The frontrunner candidate appears to be Mousavi, who was prime minister during the Iran-Iraq war. Ahmadinejad is under fierce criticism from his opponents for his handling of foreign policy and the economy. Should he lose tomorrow, the change in diplomatic tone of the Obama administration will be due some of the credit. Obama's repeated statement that he is willing to talk to regimes we disagree with, and his recent speech to the Muslim world, have undercut the rhetorical value of provocative talk from leaders like Ahmadinejad.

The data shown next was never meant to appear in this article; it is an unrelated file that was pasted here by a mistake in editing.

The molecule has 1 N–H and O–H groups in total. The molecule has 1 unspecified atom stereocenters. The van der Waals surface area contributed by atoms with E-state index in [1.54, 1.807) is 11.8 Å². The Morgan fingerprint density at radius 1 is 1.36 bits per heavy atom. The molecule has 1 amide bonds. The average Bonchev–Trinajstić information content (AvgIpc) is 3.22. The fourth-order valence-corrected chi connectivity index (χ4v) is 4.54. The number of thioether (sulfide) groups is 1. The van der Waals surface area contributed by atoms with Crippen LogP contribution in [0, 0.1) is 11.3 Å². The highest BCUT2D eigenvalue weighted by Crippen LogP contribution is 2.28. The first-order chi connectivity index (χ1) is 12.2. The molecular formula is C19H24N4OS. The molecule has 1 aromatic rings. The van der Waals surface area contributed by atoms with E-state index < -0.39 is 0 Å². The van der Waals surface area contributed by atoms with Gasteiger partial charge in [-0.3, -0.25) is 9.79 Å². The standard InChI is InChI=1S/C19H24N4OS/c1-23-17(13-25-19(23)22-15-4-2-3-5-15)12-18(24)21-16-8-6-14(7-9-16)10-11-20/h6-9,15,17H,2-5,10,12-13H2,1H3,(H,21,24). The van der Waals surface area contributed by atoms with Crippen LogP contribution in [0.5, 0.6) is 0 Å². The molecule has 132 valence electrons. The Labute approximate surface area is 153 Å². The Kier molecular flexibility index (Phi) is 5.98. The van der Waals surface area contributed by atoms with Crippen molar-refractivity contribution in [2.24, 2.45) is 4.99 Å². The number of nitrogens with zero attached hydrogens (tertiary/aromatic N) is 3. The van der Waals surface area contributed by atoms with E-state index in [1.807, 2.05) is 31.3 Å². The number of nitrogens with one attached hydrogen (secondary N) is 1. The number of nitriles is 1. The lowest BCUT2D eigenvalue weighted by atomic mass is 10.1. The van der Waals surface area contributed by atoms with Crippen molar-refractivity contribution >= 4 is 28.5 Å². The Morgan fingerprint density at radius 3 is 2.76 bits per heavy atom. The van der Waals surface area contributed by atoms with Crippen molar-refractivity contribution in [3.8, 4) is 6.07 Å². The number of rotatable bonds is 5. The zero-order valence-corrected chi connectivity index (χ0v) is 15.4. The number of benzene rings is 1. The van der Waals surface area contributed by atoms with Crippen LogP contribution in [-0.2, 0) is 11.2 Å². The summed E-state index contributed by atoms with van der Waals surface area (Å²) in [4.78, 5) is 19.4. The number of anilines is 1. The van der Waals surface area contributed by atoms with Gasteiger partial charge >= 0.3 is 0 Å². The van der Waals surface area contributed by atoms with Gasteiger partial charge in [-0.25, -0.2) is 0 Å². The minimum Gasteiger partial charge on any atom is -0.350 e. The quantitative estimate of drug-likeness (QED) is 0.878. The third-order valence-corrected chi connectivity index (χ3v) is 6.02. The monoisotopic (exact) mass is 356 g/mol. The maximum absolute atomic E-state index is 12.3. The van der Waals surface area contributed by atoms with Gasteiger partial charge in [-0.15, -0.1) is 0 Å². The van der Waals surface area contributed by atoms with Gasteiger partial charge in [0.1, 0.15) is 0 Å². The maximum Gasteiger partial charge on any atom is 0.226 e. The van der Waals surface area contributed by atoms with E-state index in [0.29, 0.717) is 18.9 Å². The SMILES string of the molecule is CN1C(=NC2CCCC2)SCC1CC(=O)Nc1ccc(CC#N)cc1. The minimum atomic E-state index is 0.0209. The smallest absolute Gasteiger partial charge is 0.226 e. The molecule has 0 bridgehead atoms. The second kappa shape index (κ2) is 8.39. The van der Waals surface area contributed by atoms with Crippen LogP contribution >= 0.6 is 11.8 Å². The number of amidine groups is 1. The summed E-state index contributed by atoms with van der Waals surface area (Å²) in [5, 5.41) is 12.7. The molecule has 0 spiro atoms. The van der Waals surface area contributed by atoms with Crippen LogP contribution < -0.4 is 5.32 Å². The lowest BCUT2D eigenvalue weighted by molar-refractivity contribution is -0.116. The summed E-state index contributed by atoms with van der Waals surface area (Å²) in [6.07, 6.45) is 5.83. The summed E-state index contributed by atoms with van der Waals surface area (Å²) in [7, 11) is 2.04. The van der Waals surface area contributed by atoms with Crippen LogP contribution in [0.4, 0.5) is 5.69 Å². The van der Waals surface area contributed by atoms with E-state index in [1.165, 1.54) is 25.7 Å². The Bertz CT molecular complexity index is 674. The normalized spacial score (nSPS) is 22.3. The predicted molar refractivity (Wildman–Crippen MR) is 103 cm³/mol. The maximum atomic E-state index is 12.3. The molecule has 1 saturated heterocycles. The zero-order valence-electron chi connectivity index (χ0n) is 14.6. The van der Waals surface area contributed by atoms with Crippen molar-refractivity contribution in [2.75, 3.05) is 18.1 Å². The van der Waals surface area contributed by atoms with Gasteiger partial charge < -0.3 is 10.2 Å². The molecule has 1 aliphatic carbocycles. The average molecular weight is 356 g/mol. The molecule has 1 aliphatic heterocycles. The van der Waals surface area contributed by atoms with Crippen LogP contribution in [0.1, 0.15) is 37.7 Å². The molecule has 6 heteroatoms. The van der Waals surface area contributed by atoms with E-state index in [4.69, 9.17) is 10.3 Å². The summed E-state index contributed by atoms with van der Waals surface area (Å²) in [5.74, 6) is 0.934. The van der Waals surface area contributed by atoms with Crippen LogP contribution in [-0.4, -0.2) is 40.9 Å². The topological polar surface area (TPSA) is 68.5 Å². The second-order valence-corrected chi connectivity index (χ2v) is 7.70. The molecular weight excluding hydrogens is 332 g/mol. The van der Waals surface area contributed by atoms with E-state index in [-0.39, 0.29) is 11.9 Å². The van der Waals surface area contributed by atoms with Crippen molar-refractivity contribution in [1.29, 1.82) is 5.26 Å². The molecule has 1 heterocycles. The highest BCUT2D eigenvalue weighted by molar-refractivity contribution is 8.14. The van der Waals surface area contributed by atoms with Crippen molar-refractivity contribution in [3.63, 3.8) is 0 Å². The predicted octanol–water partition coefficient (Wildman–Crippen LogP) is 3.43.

The Iranian public is on the receiving end of Obama's charm offensive and I suspect they are perceiving that perhaps there is a better way than Ahmadinejad's confrontational approach. This despite the fact that for the most part, Obama's foreign policy is largely Bush's foreign policy. What's different is how its being communicated and lets face it, the simple fact that Obama isn't Bush.
A change in direction relative to the US by Iran, a country with a serious role to play in the smooth withdrawal of US forces from Iraq and the Af-Pak theatre of operations, would be a major step forward. Should Ahmadinejad be replaced by a reformer candidate tomorrow, the Obama administration's change of diplomatic tone will have scored its first tangible win.